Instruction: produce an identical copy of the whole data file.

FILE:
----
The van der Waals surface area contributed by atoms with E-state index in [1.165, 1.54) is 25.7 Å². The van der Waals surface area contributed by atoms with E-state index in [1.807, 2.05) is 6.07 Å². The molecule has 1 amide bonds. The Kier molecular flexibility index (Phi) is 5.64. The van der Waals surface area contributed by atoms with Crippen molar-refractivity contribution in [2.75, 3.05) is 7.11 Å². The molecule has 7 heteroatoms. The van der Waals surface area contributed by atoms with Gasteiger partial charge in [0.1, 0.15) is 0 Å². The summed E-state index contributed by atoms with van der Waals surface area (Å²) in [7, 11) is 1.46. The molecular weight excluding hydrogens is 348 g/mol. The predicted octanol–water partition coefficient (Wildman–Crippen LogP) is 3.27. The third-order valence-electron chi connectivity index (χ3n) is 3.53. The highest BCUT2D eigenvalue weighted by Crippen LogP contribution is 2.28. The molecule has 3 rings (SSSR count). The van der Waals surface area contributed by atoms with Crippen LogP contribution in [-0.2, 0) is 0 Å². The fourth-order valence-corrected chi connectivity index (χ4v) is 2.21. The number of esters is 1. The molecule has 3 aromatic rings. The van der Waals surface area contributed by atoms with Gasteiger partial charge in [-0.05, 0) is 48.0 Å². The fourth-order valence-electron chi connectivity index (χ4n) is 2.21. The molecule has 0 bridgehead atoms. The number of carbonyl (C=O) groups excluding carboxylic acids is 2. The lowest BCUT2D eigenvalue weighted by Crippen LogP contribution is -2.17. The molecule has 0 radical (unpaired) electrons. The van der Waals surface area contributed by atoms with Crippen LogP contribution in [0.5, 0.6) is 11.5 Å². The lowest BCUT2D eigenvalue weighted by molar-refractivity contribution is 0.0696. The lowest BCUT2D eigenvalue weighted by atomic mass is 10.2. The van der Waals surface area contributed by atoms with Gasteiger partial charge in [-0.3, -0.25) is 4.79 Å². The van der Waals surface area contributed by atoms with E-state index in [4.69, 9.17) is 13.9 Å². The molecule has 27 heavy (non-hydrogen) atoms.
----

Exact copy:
The van der Waals surface area contributed by atoms with E-state index in [1.165, 1.54) is 25.7 Å². The van der Waals surface area contributed by atoms with E-state index in [1.807, 2.05) is 6.07 Å². The molecule has 1 amide bonds. The Kier molecular flexibility index (Phi) is 5.64. The van der Waals surface area contributed by atoms with Crippen molar-refractivity contribution in [2.75, 3.05) is 7.11 Å². The molecule has 7 heteroatoms. The van der Waals surface area contributed by atoms with Gasteiger partial charge in [0.1, 0.15) is 0 Å². The summed E-state index contributed by atoms with van der Waals surface area (Å²) in [7, 11) is 1.46. The molecular weight excluding hydrogens is 348 g/mol. The predicted octanol–water partition coefficient (Wildman–Crippen LogP) is 3.27. The third-order valence-electron chi connectivity index (χ3n) is 3.53. The highest BCUT2D eigenvalue weighted by Crippen LogP contribution is 2.28. The molecule has 3 rings (SSSR count). The van der Waals surface area contributed by atoms with Crippen LogP contribution in [-0.2, 0) is 0 Å². The fourth-order valence-corrected chi connectivity index (χ4v) is 2.21. The number of esters is 1. The molecule has 3 aromatic rings. The van der Waals surface area contributed by atoms with Gasteiger partial charge in [-0.05, 0) is 48.0 Å². The fourth-order valence-electron chi connectivity index (χ4n) is 2.21. The molecule has 0 bridgehead atoms. The number of carbonyl (C=O) groups excluding carboxylic acids is 2. The lowest BCUT2D eigenvalue weighted by Crippen LogP contribution is -2.17. The molecule has 0 radical (unpaired) electrons. The van der Waals surface area contributed by atoms with Crippen LogP contribution in [0.5, 0.6) is 11.5 Å². The lowest BCUT2D eigenvalue weighted by molar-refractivity contribution is 0.0696. The lowest BCUT2D eigenvalue weighted by atomic mass is 10.2. The van der Waals surface area contributed by atoms with Gasteiger partial charge in [-0.3, -0.25) is 4.79 Å². The van der Waals surface area contributed by atoms with E-state index in [4.69, 9.17) is 13.9 Å². The molecule has 27 heavy (non-hydrogen) atoms.